Tue, Jul 06, 2004 - Page 7 News List

Saddam and his prosecutors find positions reversed

ON THE OTHER FOOT Saddam Hussein no longer commands his terror machine but instead is in the hands of his victims, who are trying to fight the lust for revenge


When Saddam Hussein entered court last week to face charges of crimes against humanity, his first concern, after shedding his chains and settling into the dock, seemed to lie with a small group of people who were there to witness his day of reckoning.

For the first minute or more, something to his right, toward the rear of the room, distracted him, so much so that the judge seemed to have only half his attention. Was it the presence of foreign reporters? Or the two senior officials of the new Iraqi government who were sitting at the front of the cramped stall serving as a visitors' gallery?

Only later, from a burly Iraqi prison guard who clasped Saddam's right arm on his way in and out of the court, did Dr. Mouwafak al-Rubaie, Iraq's new national security adviser, discover that Saddam was trying to get a fix on him, one of the two officials who sat watching Saddam from the lower tier of the stall.

"He asked the guard as he left, `The man with the beard, was that Mouwafak al-Rubaie?'" Rubaie recalled on Sunday. "And the guard told him `Yes,' and he said, `I thought so."'

Here, at last, was the turning of the tables: The hunter turned hunted, the accuser accused.

Hundreds of thousands of people in Iraq felt the scourge of Saddam's brutality. A few of them now sit in the seats of power that once belonged to Saddam and the other 11 now under formal investigation on charges that, in most cases, amount to mass murder.

The prime minister in the new interim government that assumed office after the United States restored Iraq's formal sovereignty last week, Iyad Allawi, is a British-trained neurosurgeon who survived an ax attack in London that British authorities attributed to Saddam's agents. Adel Abdul Mahdi, the finance minister, has said he was tortured by Saddam's secret police, as has Hamid al-Bayati, the deputy foreign minister.

Al-Rubaie, a neurologist now on extended leave from a medical post in London, has said that he was seized from an operating theatre while still an intern in Baghdad in 1979, taken to a dungeon, tied up, and hung and rotated from a ceiling for hours.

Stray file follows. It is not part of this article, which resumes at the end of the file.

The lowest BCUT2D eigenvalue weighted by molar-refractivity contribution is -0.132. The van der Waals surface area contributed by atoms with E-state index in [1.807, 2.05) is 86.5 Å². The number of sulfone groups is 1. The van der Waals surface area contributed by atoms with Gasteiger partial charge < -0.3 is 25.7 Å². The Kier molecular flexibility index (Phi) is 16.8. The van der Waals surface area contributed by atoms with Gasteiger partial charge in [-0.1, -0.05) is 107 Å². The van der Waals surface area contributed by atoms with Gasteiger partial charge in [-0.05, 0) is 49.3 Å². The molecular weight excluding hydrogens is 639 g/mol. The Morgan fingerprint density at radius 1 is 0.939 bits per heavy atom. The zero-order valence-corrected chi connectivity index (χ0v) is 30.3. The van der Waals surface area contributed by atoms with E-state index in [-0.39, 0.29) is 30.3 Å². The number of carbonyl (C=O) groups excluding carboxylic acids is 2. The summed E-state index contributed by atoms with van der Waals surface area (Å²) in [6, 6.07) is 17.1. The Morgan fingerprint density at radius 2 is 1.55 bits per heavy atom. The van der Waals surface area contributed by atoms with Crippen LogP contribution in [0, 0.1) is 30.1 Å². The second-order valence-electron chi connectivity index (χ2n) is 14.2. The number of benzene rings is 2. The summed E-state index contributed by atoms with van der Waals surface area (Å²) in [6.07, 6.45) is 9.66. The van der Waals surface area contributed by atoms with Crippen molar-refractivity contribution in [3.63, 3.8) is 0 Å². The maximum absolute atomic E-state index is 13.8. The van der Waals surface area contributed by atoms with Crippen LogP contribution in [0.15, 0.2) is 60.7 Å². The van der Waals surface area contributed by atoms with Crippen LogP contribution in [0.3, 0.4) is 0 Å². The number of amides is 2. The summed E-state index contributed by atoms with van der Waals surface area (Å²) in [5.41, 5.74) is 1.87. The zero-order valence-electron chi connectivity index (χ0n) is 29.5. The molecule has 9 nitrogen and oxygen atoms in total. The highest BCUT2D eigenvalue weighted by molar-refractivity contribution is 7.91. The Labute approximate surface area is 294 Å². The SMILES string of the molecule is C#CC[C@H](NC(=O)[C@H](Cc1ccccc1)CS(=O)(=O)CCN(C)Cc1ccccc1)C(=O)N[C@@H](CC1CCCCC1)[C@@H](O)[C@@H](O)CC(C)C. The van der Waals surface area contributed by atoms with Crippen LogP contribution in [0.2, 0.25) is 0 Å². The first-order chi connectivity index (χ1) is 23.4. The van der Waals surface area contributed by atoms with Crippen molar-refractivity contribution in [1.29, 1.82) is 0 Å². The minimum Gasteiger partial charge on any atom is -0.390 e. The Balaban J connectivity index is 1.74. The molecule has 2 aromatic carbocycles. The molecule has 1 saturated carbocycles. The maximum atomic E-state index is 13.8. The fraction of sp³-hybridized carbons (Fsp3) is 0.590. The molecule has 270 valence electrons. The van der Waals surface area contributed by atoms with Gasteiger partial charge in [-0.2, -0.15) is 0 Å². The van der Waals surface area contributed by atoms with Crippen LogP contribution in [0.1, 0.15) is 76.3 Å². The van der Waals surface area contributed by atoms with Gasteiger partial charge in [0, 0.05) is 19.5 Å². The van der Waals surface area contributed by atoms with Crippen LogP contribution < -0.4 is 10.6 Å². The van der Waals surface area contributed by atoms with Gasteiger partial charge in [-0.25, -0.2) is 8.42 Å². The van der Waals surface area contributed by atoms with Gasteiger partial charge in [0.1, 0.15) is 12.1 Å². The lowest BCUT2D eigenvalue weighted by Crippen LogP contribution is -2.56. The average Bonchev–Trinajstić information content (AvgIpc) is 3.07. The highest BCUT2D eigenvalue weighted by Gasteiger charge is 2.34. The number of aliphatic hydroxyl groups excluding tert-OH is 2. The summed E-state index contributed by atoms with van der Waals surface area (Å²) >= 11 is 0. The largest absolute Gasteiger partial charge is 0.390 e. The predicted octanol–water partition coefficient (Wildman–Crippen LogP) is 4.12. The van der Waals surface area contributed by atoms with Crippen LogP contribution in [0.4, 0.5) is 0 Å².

There are others with similar stories in virtually every government department, including some of the men working as lawyers and judges for the Iraqi Special Tribunal, which is to try cases arising from the repression under Saddam. But only one of these men, al-Rubaie, had the satisfaction - his word, after the court hearings for the 12 men on Thursday - of being present in the courtroom, barely 10 paces from Saddam, to see their persecutor brought to account.

"I'm on top of the world, not because I want revenge, but because it's so important that we are applying justice," al-Rubaie, 54, said as he left the court on Thursday evening, after the last of the 12 accused had been driven off in chains to an American helicopter on the first leg of their journey back to a secret detention center outside Baghdad.

"By bringing these men into a court, we've begun a huge psychological healing process," al-Rubaie said. "This is a new Iraq."

On Sunday, back in his office in the Green Zone, al-Rubaie reflected on the experience of sitting, empowered now, across from some of the men who once persecuted him.

After three stints in Saddam's jails, he fled for England, helped to found an Iraqi exile group, and gained British citizenship. More than 20 years later, he still suffers from the back pains and kidney ailments that he traces to being hung from the ceiling, beaten and given electric shocks.

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